Why is international comparative research so difficult and how can this be approached? by Anna Kosmützky


Anna Kosmützky (International Centre for Higher Education Research INCHER-Kassel)
Anna Kosmützky (International Centre for Higher Education Research INCHER-Kassel)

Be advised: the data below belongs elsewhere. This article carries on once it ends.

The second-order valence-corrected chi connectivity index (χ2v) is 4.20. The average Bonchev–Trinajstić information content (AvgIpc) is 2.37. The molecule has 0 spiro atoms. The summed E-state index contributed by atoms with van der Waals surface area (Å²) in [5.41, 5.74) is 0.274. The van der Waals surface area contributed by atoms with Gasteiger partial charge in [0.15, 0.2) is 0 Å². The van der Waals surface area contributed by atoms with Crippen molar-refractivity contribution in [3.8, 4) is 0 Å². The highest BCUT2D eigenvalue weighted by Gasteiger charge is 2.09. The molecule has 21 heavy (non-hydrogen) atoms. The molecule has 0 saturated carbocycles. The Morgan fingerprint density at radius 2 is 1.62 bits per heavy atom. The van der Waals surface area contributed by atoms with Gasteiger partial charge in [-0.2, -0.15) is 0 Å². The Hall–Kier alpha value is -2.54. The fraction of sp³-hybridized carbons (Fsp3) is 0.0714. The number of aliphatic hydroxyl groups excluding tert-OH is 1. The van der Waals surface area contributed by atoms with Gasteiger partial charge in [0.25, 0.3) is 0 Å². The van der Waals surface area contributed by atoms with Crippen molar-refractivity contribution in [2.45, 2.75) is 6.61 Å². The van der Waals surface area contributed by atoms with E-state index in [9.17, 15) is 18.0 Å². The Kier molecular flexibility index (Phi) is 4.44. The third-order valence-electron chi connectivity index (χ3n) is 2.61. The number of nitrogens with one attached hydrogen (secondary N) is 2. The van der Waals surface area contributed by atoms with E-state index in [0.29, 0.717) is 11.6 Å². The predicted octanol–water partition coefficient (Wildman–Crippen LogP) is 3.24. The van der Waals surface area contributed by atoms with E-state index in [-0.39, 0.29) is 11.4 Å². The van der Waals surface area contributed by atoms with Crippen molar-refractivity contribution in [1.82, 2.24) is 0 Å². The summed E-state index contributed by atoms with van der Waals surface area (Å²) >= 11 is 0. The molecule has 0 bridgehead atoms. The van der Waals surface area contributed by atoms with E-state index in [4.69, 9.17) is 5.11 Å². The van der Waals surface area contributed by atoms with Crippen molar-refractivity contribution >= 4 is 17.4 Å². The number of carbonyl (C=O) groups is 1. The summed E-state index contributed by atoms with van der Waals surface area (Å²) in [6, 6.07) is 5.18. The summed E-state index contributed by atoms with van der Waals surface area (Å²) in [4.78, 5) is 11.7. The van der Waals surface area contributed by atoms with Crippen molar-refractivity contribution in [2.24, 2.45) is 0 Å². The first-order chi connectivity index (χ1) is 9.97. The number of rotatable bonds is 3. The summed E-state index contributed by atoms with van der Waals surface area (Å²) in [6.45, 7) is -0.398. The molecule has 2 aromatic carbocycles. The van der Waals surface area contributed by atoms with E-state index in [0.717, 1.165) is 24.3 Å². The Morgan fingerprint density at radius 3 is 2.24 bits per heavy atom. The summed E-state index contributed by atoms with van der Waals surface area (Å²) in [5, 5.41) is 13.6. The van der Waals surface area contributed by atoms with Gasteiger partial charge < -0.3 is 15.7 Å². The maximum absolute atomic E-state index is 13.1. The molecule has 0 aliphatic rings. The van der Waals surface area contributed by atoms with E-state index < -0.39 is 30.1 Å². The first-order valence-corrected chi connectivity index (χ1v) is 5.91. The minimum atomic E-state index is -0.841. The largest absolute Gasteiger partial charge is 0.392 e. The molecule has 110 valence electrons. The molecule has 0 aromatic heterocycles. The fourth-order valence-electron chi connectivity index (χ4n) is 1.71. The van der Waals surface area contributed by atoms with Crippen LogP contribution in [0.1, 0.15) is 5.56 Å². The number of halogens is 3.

Social science researchers who plan or are involved in international comparative research projects must make conceptual choices and answer methodological and practical questions that do not pertain to  non-comparative projects. Although international comparative research does not differ in its logic and methods of analysis from research undertaken within a country,  and making comparisons among units is a crucial aspect of any scientific analysis, international comparative research designs are more complex, and they pose some problems in an especially complicated fashion. In addition, the principles applied in any good research design – which assure validity, reliability, and plausibility and its equivalences for qualitative research (e.g., neutrality, intersubjective comprehensibility, and procedural and intercoder reliability) – are more difficult to achieve in international comparative research. It is more complicated because you try to gather and to compare data from different (national) contexts, in different languages, and often with a multicultural research team from multidisciplinary backgrounds. And you need to make sure that your data (and findings) conveys the specifics of all “units” (e.g. higher education systems) that you compare but is also comparable. Consequently, if you want to achieve methodological preciseness and robust and reliable results, international comparative research needs more careful planning and methodological reflection than non-comparative research.